Himalayas Day 5 – Namche Bazar to Kyangjuma

It’s the 24th October, and I wake up in Namche Bazar, on the trade route to Tibet, and just six days away from Everest Base Camp! Namche is the gateway to the high Himalaya, and almost everyone coming to this region will at least pass through here. Sadly I woke after a terribly fitful night’s sleep. This is the highest that I have slept since Kilimanjaro, and I certainly felt the altitude.

I went to bed at about 9.30 last night, but was awake again shortly after midnight, tossing and turning for most of the rest of the night. I could feel that my heartbeat was quicker than normal, and that my breathing was more laboured. The annoying thing is that I am also taking Diamox, and really hoped not to have any altitude symptoms at 3,500m. I was after all above 4,000m in the Alps only in July, and didn’t even notice the altitude at all. So this is really frustrating at best. Still I have to just get on with things, and the days are much better than the nightimes, for now anyway.

Oh and to add to this I have what I believe is technically called ‘Nepali Tummy’, and I am chomping down Immodium and Kaolin and Morphine tablets like they are going out of fashion, although sadly to no avail. A cork would be more useful, in fact.

Still I had a better night than one of our group did. Tony woke to find himself and his sleeping bag soaked from a leak in the roof in his room, and was to spend his day trying to dry it out, which I am glad to say he ultimately did. He was not able to walk with us though, and went straight to Kjangjuma, where at least the sun was shining for him to get his bag hung out.

So today was more or less an acclimatisation day, taking us from Namche Bazaar at 3,440m to Kyangjuma at 3,700m. In the middle however we would ascend to about 3,900m, our highest yet, and then descend, so deploying the well favoured ‘climb high sleep low’ philosophy.

We started the day with the obligatory ‘bed tea’ at 6.30, which I think is really the porters way of ensuring that no-one sleeps in. By 7.30 we had packed, breakfasted and were on our way. Our luggage gets loaded onto djos, and we just carry whatever we might need for the day, which in my case usually consists of a fleece, waterproof jacket and trousers, gloves, two hats (sun and woolly), a buff, suntan lotion, hand gel, my camera, a few snack bars, and then at least three litres of water. The water you can either get boiled for you in the lodge and then add (or not) sterilising tablets, or you can buy mineral water in bottles at great expense. I have been using boiled, but due to my ‘tummy’ I go onto mineral water – hoping that it wasn’t filled and sealed ‘Slumdog Millionnaire style’ if you get my drift.

We set off straight up the hill out of Namche and it is steep, really steep, and gets you breathing hard very quickly. We were rewarded almost immediately however with a great view back down into the Namche ‘bowl’ as shown below:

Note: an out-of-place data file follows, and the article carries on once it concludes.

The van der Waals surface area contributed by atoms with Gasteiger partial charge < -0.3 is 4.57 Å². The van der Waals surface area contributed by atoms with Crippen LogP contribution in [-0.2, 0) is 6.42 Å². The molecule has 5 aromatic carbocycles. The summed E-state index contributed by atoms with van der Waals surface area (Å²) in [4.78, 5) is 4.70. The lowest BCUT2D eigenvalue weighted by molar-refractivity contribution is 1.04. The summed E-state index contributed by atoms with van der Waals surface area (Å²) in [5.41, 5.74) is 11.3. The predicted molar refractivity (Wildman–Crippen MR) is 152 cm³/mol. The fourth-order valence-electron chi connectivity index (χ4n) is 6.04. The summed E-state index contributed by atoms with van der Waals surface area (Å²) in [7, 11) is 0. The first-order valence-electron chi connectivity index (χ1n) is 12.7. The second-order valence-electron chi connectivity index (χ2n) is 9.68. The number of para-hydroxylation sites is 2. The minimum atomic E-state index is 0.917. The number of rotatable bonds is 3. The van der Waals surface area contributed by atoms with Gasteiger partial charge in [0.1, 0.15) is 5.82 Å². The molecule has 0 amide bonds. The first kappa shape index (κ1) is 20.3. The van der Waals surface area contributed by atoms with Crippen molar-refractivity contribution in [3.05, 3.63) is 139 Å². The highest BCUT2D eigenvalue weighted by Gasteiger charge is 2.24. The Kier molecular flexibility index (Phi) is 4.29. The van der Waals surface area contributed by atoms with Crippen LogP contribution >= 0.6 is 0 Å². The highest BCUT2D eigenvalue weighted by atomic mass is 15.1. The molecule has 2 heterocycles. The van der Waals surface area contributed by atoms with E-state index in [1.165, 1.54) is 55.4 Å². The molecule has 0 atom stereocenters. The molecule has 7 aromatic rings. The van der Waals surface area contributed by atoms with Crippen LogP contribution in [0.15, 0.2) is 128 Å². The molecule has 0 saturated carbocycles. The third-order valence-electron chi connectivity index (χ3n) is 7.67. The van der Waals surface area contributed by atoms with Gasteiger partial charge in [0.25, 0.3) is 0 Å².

Climbing out of Namche Bazar - I did say it was steep !

Once at the top of the hill from Namche there is a great little museum at Choi Gang, showing a lot of interesting displays on the mountains and their history. From there we walked back downhill and then steeply uphill to Syangboche, where there is a dirt strip airfield capable of talking only tiny single engine planes and helicopters.

Syangboche airstrip (by the green hut, centre)

From there we climbed again to the most aptly named hotel I have ever visited, it being called simply the Everest View. From the terrace is afforded the most unbelievable views of Ama Dablam, Nuptse, Lhotse, and of course Everest herself. The view is immediately put onto my phone as the screensaver, replacing the Matterhorn. The view is so stunning of Everest, even from about 25 miles away still. The photograph just doesn’t do it justice at all.

Everest (with plume) and Lhotse in the far distance, Ama Dablam on the right.

The hotel interestingly enough is a haven for Japanese tourists. It has prices to match, at around $250 per night (the lodges round here are normally no more than $2 to put that into context), and the rooms apparently are replete with oxygen masks. It sits at 3,880m, and has a fantastic rear terrace from which to observe the pinnacles of the world’s highest mountain range. From this terrace Bruce suggests to me that a glass of wine would be very nice. I agree and sort of snarl at the same time, as I could have sat there all day, drank a glass of overpriced wine or two, and headed back down the mountain a very happy man.

Leaving the Everest View after a stupidly priced cup of tea, which was still worth every penny just to sit there and drink it taking in the views, we trekked to a village called Khumjung. It has many beautiful well kept houses and affords fantastic views of Ama Dablam, Thamserku and Kangtaiga.

Approaching Khumjung

We visited whilst there the local school, established by Sir Edmund Hillary in 1961, which was fascinating, and then stared open mouthed at the majesty of Ama Dablam.

The Stupa in the centre of Khumjung

The Sir Edmund Hillary School

Ama Dablam (left), at 22,500 feet a totally stunning mountain

This mountain’s peak rises almost impossibly up to 6,868m, and I have to say that no photograph will ever do it justice. Hillary himself described it as ‘unclimbable’ some 8 years after climbing Everest. It is stunning from every angle.

From Khumjung we trekked to Kunde, another picturesque village at the western end of the Khumbu Valley. Here can be found the famous Kunde hospital, established again by the Hillary Trust, and still funded by it to this day. This place has two full time doctors and serves the entire Everest region, from innoculations to emergencies, from locals to trekkers suffering from AMS alike. We were given a talk by one of the doctors, which was fascinating, and I felt very happy to give a donation to them at the end in the box outside.

The entrance to Kunde Hospital

From here we came back to the northern side of Khumjung. Here stands the local gompa, or Buddhist temple. It was quite interesting to see inside, although don’t be put off by the attempt by the guy inside to make you pay money to see the yeti’s skull behind a closed door. If I believed that Yeti’s existed I have been tempted, but I don’t and that’s that.